You can pre-view the entire recent (Talent) issue of FOAM Magazine online. I think that’s a brilliant idea. There is no way that leafing through the magazine online can possibly replace looking at the actual object, but if you don’t know what to expect or if you’re curious you can get an idea what the magazine looks like. (more)
But OK, why not simply have an electronic copy (if you have an iPad, say)? Obviously, I can’t speak for its makers, but this issue of the magazine (just like all other issues) uses eight different types of paper for the different portfolios (assuming I counted it correctly). So you’re not just looking at all these different photographs, you also get them presented in slightly different ways (matte, semi-glossy, etc.). That simply won’t work on an iPad where everything is equally backlit.
I’m probably a bit out of the loop here, but maybe one of the proponents of photo ebooks can let me know how an electronic device can deal with the differences between glossy and matte photographs. That’s hugely important for printed photographs: To pick the right type of paper to print them on. How does the shiny iPad with its backlit images solve this problem? I’m assuming it doesn’t - because it’s physically impossible. That alone would be a rather big problem with photo ebooks on an iPad (or any other type of computer).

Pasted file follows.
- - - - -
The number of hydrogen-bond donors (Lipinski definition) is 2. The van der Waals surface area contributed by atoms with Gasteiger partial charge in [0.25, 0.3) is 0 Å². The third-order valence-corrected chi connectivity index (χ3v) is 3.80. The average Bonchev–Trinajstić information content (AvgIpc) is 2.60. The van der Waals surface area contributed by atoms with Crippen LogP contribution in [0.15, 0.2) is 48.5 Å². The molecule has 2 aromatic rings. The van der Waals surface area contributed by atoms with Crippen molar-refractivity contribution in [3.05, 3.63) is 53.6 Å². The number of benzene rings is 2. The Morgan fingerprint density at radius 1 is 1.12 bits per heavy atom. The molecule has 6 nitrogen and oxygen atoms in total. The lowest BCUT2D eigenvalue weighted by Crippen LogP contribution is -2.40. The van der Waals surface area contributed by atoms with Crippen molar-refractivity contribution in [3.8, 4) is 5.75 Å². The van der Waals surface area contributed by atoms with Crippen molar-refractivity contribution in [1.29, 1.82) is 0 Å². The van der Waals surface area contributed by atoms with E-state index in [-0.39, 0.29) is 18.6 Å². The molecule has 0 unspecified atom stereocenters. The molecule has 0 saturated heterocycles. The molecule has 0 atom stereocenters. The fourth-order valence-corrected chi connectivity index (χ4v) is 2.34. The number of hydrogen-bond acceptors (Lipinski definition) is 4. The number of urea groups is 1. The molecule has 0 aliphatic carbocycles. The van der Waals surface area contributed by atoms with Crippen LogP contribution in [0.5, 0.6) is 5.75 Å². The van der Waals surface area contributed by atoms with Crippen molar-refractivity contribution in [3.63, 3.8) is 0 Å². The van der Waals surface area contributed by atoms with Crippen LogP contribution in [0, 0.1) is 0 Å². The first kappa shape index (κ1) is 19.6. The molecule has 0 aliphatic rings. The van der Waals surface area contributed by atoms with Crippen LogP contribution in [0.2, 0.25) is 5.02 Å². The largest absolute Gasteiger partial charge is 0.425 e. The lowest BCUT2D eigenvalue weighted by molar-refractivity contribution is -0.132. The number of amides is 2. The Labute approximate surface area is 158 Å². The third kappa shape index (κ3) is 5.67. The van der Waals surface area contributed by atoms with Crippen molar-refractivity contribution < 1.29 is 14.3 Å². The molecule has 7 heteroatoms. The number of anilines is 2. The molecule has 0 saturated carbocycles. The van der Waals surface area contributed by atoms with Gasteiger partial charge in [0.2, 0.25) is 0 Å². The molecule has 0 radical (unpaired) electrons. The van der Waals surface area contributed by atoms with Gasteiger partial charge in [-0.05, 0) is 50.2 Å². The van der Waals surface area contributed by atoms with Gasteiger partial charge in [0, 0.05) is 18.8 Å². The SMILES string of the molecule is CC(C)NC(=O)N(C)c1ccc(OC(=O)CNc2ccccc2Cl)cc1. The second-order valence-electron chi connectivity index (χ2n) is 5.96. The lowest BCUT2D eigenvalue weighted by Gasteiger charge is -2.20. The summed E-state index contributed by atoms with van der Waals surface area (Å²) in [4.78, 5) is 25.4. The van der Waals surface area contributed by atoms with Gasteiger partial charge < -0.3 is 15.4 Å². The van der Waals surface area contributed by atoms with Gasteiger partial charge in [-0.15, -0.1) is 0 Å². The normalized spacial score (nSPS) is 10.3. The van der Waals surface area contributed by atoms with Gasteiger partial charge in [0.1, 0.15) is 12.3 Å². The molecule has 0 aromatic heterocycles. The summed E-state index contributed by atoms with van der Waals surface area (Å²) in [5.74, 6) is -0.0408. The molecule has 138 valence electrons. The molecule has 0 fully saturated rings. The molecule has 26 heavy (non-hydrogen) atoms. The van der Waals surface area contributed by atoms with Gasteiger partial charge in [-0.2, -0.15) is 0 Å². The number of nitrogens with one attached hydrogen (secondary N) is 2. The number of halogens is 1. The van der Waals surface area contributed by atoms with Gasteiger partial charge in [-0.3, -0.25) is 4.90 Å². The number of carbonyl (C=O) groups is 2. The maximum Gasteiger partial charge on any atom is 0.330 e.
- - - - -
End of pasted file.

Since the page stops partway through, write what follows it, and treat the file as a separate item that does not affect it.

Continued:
I get to hear about this problem a lot already when people complain about what photographs look like on a computer screen. My answer is always the same: The computer screen is a different medium, and I have to take the way it works into consideration. Some work just don’t look as good on a computer screen as on paper.
A simple example would be this photograph (see this post). I have a framed copy of this photo hanging on the wall in my house. The physical object is intensely beautiful, and it’s easy to see how making an electronic copy is very, very difficult.
So for me, while I look at photography online a lot the proof of the pudding is in the eating, meaning in seeing a print or a photobook. For electronic devices to seriously replace photobooks, magazines or even prints (see this post over at DLK) the problem of the quality of the image has to be solved. By quality I here don’t just mean the quality of the reproduction on the electronic device (making sure there are no compression artifacts). I especially mean the visual quality of an image, created by the way the photograph appears as a physical object through the combination of ink (or chemicals) and paper.
A lot of photographs don’t have that problem. You could take any fashion magazine, say, and transfer it instantly onto an electronic device. Glossy is always glossy. But there are many types of photography for which the electronic versions I have seen so far are only very meager representations of the prints.
I will admit that my big worry is that such considerations will simply fall by the wayside as the big electronic parade is marching through town, hyping photo ebooks. Not so fast, people!
So check out FOAM’s Talent issue online, but then buy the real thing. It’s a world of a difference.